Down memory lane

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If you have any old pictures you would like us to publish please hand them into our office at 27 Stewart Street, Milngavie, or e-mail them as a JPEG attachment, at least 1MB size, to mbherald@jnscotland.co.uk

ONE of Milngavie’s biggest claims to fame is that it was once home to the experimental Bennie Railplane. This was a form of rail transport invented by George Bennie, which moved along an overhead rail by way of propellers.

Bennie Railplane interior

Bennie Railplane interior

Despite superficial appearances, it was not a monorail, as it used both an overhead running rail and a guide rail below.

It was intended to run above conventional railways, separating faster passenger traffic from slower freight traffic.

A prototype ran over a 130-yard line in Milngavie in the 1930s, but Bennie was never able to secure funding for further development and went bankrupt in 1937. The line was demolished for scrap in the 1950s.

100 YEARS AGO - February 16, 1912

MRS GEMMELL, from Partick, was the speaker at the monthly meeting of the British Women’s Temperance Association held in Milngavie and Baldernock United Free Church Hall. She talked to everyone about the Anti-Alcoholic Congress at The Hague - making special mention of the people who impressed her most in the meeting of 2000 people from all over the world. She said: “Their methods all vary, but they are striving for the same end, to rid their countries of the effects of the drink traffic.”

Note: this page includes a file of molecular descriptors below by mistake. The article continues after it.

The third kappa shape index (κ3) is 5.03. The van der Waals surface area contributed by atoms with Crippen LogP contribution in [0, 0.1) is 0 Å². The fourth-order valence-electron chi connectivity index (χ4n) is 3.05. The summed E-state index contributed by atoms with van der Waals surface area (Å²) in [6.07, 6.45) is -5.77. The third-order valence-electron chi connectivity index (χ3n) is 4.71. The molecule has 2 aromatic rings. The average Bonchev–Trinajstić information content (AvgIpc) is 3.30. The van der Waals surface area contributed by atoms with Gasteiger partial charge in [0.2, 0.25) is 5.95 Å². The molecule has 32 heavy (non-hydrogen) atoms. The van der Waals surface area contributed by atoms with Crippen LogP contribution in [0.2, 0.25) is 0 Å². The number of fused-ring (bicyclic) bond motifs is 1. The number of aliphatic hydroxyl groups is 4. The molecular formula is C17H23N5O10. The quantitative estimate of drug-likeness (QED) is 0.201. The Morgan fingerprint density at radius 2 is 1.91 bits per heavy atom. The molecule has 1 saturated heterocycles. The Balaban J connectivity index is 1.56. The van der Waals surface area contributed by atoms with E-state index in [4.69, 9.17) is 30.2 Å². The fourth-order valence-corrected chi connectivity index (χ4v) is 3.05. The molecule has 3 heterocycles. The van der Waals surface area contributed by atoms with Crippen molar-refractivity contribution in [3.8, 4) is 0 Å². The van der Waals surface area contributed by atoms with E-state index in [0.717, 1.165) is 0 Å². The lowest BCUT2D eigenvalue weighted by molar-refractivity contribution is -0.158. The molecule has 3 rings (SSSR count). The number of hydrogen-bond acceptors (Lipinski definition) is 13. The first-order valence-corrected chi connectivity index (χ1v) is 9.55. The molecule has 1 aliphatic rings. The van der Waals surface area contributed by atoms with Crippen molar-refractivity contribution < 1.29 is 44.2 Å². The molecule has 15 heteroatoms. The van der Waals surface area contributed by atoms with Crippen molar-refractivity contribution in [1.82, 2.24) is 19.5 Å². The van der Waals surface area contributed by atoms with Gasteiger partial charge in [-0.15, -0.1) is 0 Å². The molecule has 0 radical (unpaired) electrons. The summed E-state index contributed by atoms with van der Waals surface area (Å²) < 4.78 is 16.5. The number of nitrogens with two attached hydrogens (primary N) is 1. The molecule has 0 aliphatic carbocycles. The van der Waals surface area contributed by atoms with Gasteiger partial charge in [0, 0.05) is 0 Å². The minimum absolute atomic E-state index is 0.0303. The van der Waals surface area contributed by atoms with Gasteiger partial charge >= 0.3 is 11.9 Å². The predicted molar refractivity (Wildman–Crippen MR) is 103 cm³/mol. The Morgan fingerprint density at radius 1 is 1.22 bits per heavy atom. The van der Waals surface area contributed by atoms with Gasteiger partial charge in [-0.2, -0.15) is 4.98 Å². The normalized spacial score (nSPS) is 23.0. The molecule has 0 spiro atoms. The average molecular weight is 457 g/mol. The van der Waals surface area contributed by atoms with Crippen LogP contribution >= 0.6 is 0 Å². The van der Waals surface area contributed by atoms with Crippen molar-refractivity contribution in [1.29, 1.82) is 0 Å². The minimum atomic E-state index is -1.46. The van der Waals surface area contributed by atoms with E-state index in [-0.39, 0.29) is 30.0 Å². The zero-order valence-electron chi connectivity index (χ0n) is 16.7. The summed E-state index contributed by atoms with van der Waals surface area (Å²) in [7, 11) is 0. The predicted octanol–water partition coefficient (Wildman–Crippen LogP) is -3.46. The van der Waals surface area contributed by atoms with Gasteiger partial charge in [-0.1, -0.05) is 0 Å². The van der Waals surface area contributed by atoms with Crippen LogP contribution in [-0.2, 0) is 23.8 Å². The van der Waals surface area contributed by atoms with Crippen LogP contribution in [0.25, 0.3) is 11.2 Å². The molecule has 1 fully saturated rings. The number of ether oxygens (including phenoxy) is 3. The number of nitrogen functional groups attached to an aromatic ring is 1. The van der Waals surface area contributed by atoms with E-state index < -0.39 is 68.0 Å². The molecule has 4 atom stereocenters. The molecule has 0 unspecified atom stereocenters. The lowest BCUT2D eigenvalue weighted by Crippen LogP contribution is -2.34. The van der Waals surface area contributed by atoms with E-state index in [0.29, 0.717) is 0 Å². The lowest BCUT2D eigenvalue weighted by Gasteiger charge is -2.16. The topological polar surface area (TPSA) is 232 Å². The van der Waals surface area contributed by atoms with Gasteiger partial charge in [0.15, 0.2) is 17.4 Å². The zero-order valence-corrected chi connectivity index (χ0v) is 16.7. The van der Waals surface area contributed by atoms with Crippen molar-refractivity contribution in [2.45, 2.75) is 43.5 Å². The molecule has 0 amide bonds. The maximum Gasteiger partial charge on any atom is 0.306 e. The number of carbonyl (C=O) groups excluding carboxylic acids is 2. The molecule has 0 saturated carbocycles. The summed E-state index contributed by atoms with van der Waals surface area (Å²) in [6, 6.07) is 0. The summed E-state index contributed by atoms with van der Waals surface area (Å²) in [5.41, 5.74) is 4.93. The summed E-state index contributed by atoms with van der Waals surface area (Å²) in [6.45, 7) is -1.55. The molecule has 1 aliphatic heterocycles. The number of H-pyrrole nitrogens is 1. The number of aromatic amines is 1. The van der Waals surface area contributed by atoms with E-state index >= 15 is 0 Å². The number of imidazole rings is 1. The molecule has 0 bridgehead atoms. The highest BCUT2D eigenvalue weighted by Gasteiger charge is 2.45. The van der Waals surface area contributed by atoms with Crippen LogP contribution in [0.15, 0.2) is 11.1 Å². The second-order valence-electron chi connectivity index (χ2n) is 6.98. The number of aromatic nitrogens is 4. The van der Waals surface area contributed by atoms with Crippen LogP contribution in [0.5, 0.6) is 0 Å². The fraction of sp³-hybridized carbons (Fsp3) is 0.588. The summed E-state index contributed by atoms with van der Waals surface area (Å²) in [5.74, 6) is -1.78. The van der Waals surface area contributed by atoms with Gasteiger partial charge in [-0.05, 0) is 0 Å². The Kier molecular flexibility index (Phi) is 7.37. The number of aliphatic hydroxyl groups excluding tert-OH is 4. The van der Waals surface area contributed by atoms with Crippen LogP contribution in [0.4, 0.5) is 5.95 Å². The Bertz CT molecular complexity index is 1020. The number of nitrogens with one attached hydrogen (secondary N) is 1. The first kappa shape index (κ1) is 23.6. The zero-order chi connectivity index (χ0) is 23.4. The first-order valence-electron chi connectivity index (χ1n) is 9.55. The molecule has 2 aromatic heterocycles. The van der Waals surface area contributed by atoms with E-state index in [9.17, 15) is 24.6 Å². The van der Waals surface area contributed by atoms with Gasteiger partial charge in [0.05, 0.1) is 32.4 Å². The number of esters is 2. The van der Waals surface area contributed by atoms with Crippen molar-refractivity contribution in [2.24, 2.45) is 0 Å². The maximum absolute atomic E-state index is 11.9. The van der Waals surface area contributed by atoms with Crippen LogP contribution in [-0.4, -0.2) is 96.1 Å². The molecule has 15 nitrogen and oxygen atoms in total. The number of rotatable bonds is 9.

WILD birds and their nests was the topic of a lecture given at Milngavie Mechanics Institute by Mr J. Williamson from Milngavie in the Burgh Hall. There was a fairly large attendance and the lecture was illustrated by 153 lime-light pictures including a coloured ones all taken by the lecturer himself at Loch Lomond, Gourock, Bearsden and the Bass Rock. Mr Williamson was praised for his lecturing skills but criticised for his ‘woeful lack of rhetoric’, and the speed with which he passed the slides on and off the screen as it meant that he was unable to give a clear description of the birds and their nests.

75 YEARS AGO - February 20, 1937

A MAN who was seeing friends off on the Belfast steamer at the Broomielaw, Glasgow, fell into the Clyde and drowned. Samuel Livingston (40), of 17 Lochend Drive, Bearsden, was waving to his friends just before the vessel sailed, when he stumbled on the quay and fell between the side of the ship and the wall of the quay. Attempts to rescue him were unsuccessful but dragging operations later recovered his body.

THE chairman of Bearsden’s New Kilpatrick District Council reported that the council’s decision to dedicate the playing field at Killermont as a permanent memorial to his late Majesty King George V had been suggested to King George’s Fields Foundation in London. An objection was made by a member about the spiked railings round the field, which they said posed a danger to children and it was agreed that the engineer would pay attention to this matter.